Saint Paul's Letter to the Electorates: Chapter 8 i) And it was written that on the day before the Sabbath the people would gather together in a public place and accept burnt offerings, tip tomato sauce down their fronts, cast their votes and return to their homes. And when the darkness had fallen, and after they had uncorked their evening meal and begun to engage in wassail, there came the sound of a great counting.
ii) And as the counting advanced there emerged a pattern, and it was like unto that established by Noah. For the votes came in two by two, one of each kind with one each of the other kind, until the Ark was full.
iii) For the people had chosen equally, and by close of play neither Julia nor Anthony could rule in the land. And so it was that the result hung in the scales of balance for many days and many nights, and was undecided.
iv) And calls were made to the uttermost parts of the land, including to Solomon, who was wise, for this would make a nice change.
v) And there were those who lacked dependence, but gaineth much, and were not part of the tribes of neither Julia nor Anthony. And they carryeth all before them in the counting and were victorious, each in his area and after his kind. And they were agreed on one issue. And it was Barnaby. For they haveth no time for same.
vi) And they were courted by the Julianites and the Anthonites, yea, even as the counting was done.
vii) And the scribes looked at the figures and they all agreed that they had seen it coming, and were not surprised, and had predicted exactly this result, for it was always on the cards and was inevitable for the following reasons, which they listed. For the scribes see all things, and hear all things, and know all things.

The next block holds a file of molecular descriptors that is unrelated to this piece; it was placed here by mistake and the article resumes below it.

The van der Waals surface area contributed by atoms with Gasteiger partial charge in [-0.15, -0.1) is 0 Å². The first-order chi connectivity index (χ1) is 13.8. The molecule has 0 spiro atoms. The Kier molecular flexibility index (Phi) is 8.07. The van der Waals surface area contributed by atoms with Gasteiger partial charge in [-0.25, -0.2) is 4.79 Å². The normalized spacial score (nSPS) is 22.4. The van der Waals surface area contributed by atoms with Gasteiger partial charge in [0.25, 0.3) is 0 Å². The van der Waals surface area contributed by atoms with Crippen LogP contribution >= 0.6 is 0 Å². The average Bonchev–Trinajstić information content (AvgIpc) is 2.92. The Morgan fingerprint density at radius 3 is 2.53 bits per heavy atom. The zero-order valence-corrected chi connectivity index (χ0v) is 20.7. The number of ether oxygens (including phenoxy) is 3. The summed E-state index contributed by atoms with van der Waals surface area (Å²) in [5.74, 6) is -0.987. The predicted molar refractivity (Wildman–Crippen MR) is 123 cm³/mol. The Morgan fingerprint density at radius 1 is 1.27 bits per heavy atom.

viii) But one factor sneaketh up even upon the scribes. For Bob, who was Brown and who was also Green, turneth out not only to control the senate but to have a big romp downstairs as well. For those who were Green had gone forth and multiplied. And this was a feature of proceedings.
ix) And after a time, late in the evening of the counting, Julia came forth and spoke to the multitude, and they called her name. And although she had suffered losses in all parts of the country, she calmeth the people, and pointeth out that according to law she was still the caretaker leader, or janitor.
x) And Anthony came forth also and the multitude called also his name, and his wife's name, for the wassail was well in hand by this stage and the people were up for anything they could dance to.
xi) And Anthony acknowledged his triumph, and explained how he had done this remarkable thing.
xii) And this was unusual. For he had not won.
xiii) And Kevin spoke also, and as is indicated in the form guide, he spoke for some time and was fulsome in his praise for his own efforts and for his many qualities. And the people were pleased to see him up and about again, although this was a good time to put the kettle on.
xiv) And Bob, who was Brown, calleth it a victory for those who were Green. And it was so. And Bob was most excited, and fighteth the urge to pull his top up over his head and run around the field with outstretched arms.
xv) For there was a large swing to Bob.
xvi) And there was another swing which was even bigger than Bob's swing, and it was swing to informality. And those with long white beards stroked them at this point, saying 'Yikes. A great many of the people have lost interest in these matters'.
xvii) And messengers were sent out by the Julianites and the Anthonites to their imaginary friends at the Oakshottery, and in the House of Windsor and among the Kattermites. And they were experienced, and they understood, and were responsible, and they all spoke of the need for stable government. And the leaders agreed, saying 'Absolutely. Now, how about some steak knives?'
xviii) And the people waited, for there was nothing else to do, and they were getting quite good at it.